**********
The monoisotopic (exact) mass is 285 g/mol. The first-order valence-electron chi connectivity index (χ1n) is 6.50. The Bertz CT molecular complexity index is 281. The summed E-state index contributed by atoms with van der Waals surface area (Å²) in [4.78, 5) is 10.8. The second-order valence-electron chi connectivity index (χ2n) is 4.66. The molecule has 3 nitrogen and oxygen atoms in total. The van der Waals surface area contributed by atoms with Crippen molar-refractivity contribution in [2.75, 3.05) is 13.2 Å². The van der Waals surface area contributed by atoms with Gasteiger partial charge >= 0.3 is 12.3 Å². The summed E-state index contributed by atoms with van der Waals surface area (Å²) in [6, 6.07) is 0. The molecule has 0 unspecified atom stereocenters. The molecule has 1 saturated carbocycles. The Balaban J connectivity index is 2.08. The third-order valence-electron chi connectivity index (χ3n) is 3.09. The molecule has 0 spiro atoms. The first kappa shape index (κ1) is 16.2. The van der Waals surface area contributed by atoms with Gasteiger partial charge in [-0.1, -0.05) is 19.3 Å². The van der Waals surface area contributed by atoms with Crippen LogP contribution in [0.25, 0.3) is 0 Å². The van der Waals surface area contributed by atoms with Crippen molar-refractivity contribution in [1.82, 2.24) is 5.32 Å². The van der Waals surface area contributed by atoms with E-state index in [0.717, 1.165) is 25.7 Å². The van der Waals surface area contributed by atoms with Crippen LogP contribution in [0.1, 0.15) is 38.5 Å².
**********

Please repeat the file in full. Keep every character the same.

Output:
The monoisotopic (exact) mass is 285 g/mol. The first-order valence-electron chi connectivity index (χ1n) is 6.50. The Bertz CT molecular complexity index is 281. The summed E-state index contributed by atoms with van der Waals surface area (Å²) in [4.78, 5) is 10.8. The second-order valence-electron chi connectivity index (χ2n) is 4.66. The molecule has 3 nitrogen and oxygen atoms in total. The van der Waals surface area contributed by atoms with Crippen molar-refractivity contribution in [2.75, 3.05) is 13.2 Å². The van der Waals surface area contributed by atoms with Gasteiger partial charge >= 0.3 is 12.3 Å². The summed E-state index contributed by atoms with van der Waals surface area (Å²) in [6, 6.07) is 0. The molecule has 0 unspecified atom stereocenters. The molecule has 1 saturated carbocycles. The Balaban J connectivity index is 2.08. The third-order valence-electron chi connectivity index (χ3n) is 3.09. The molecule has 0 spiro atoms. The first kappa shape index (κ1) is 16.2. The van der Waals surface area contributed by atoms with Gasteiger partial charge in [-0.1, -0.05) is 19.3 Å². The van der Waals surface area contributed by atoms with Crippen LogP contribution in [0.25, 0.3) is 0 Å². The van der Waals surface area contributed by atoms with Crippen molar-refractivity contribution in [1.82, 2.24) is 5.32 Å². The van der Waals surface area contributed by atoms with E-state index in [0.717, 1.165) is 25.7 Å². The van der Waals surface area contributed by atoms with Crippen LogP contribution in [0.1, 0.15) is 38.5 Å².